Hey, Bartender, in addition to featuring talking-head interviews with practically every famous bartender (there are lots), cocktail writer and historian, as well as several notable chefs and restaurateurs, focuses on two bars — New York's Employees Only, one of the most famous cocktail bars in the world, and Dunville's in Westport. Dunville's is presented, in contrast to all of the cosmopolitan mixological hot spots, as something of an old-school bar. A place that hasn't exactly changed with the times. The bar's co-owner and bartender, Steve Carpentieri, is shown grappling with the future of his struggling business, trying to come to terms with new trends and changing tastes.

In the process, Hey, Bartender tells some interesting history about the rise, fall and resurrection of the American cocktail: its golden age in the 1880s, the fundamentally American nature of its blend of elements, the deadening effect that Prohibition had on cocktail culture in the 1920s, and the emergence of 1960s counterculture and the way its reassessment of the numbing effects of booze, coupled with a contempt for straitlaced business culture, came to make mixed drinks seem square and old, putting what seemed like the final nail in the cocktail's coffin.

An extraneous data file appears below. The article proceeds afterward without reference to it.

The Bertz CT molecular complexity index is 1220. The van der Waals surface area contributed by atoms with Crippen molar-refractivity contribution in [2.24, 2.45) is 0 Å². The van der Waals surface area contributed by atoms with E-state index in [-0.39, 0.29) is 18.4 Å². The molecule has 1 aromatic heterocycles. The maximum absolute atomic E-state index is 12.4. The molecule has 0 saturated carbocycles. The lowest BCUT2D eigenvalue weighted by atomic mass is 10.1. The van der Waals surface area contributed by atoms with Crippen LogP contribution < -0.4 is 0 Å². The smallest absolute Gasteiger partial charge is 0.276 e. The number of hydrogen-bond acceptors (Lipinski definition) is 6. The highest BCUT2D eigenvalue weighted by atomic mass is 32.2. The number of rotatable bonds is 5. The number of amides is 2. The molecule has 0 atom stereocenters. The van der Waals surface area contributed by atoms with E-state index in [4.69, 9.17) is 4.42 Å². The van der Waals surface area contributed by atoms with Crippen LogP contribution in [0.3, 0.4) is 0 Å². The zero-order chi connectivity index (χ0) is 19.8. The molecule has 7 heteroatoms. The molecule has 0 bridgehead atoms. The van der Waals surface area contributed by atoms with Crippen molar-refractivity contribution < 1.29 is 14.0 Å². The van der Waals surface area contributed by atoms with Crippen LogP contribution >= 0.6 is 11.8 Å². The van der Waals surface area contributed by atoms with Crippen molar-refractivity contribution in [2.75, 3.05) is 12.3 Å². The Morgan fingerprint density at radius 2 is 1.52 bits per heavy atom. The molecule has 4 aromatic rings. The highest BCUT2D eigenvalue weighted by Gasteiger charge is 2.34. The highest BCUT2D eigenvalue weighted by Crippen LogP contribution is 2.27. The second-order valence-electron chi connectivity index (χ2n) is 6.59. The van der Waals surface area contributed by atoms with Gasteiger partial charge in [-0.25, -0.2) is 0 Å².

"In the 1960s there was nothing more uncool than a guy in a suit drinking a martini," says cocktail historian and Esquire writer David Wondrich.

But what changed? The rebirth of the cocktail scene is shown to be a counterpart to the transformation of American culinary culture over the last 25 years. A taste for handmade creations, local produce and fresh ingredients meant that more thought and care went into making mixed drinks, too. "America is getting its palate back," says one bartender. Whereas a chef can labor away at a pot of Bolognese sauce that will serve 50 patrons in a night, a bartender's every cocktail is a singular creation, ideally. And yet customers turn to bartenders for the same kind of "flavor experience" that they expect from a chef.

At this point, if you're not a gin-fizz-swilling believer in the cocktail revolution, you may find yourself saying "give me a fucking break." And for anyone who's ready to chart a cocktail-culture backlash, there's plenty here to object to. There are a lot of tattooed hipsters with twirly mustaches, retro suits and suspenders. Fedora-fatigue sets in. And the oft-heard claim that a good cocktail is "a journey" might strike some as a bit preposterous. (As inducements go, whatever happened to the good old, simple mind-clouding effects of a stiff drink? But maybe that's "a journey," too. The "road to perdition," "the primrose path," "going down the tubes" — they all take you somewhere.)